*External influence reflects holding company structural subordination for Marex, and group support for Exane.

Taiwan: Strong Capitalization Helps Ease The Potential Impact From Heightened Market Volatility

Key expectations

Operating performance could be volatile in the coming quarters, since it's highly correlated to the global and domestic stock market conditions.  Taiwanese brokers reported another year of good earnings in 2020, with un-annualized return on assets (ROA) of 1.99% in the first three quarters of 2020, benefiting from increased market turnover and good performance of domestic and overseas major stock markets after the severe market shock amid the COVID-19 pandemic. Nonetheless, we expect a slightly lower ROA in 2021 considering the global economic uncertainty as the COVID-19 impact evolves.

Rapid development of fintech and ongoing deregulation are unlikely to change the industry landscape over the coming quarters.  The regulator has opened up high-net-worth wealth management business, margin lending of overseas securities, and odd shares trading in recent quarters, and it's likely to extend the business scope of overseas brokerage and wealth management businesses. We believe larger players with more extensive resources and stronger fintech capacity could gain business opportunities as deregulation gains pace.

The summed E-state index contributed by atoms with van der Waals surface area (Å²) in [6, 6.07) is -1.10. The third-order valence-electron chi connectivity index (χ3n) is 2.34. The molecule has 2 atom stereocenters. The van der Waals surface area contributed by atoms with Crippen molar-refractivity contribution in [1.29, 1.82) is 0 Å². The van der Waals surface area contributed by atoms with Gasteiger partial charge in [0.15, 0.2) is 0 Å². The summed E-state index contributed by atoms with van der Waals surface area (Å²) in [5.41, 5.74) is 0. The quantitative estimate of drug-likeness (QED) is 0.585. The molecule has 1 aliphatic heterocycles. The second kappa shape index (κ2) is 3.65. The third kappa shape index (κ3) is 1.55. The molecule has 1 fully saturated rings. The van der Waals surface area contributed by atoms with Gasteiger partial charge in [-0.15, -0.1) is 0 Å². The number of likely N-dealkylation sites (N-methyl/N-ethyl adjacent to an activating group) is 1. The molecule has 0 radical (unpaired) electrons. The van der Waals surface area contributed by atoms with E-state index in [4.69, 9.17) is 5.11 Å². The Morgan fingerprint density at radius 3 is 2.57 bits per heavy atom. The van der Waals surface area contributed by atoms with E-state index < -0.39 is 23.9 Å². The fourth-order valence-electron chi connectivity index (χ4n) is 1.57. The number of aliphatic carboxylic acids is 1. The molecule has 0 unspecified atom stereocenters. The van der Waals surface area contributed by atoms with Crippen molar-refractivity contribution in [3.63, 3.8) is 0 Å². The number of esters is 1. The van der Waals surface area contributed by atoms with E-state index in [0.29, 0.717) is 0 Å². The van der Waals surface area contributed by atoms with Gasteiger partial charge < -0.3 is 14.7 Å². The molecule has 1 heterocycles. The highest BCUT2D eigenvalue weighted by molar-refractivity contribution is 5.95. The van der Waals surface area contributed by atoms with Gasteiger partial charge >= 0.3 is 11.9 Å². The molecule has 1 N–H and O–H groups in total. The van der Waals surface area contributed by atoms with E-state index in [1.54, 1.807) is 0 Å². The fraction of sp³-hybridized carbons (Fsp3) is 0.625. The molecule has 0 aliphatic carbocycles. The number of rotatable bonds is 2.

The sector's strong capitalization should provide a buffer against potential market volatility in 2021.  The sector's adjusted assets-to-equity ratio was about 3.3x in December 2019 and 3.5x in September 2020. While leverage could gradually rise in the coming quarters along with business expansion, we expect it to remain manageable and at a low level relative to global peers. In our assessment, all rated brokers in Taiwan have strong or very strong capitalization, and we expect this will continue for the next one to two years.

Key risks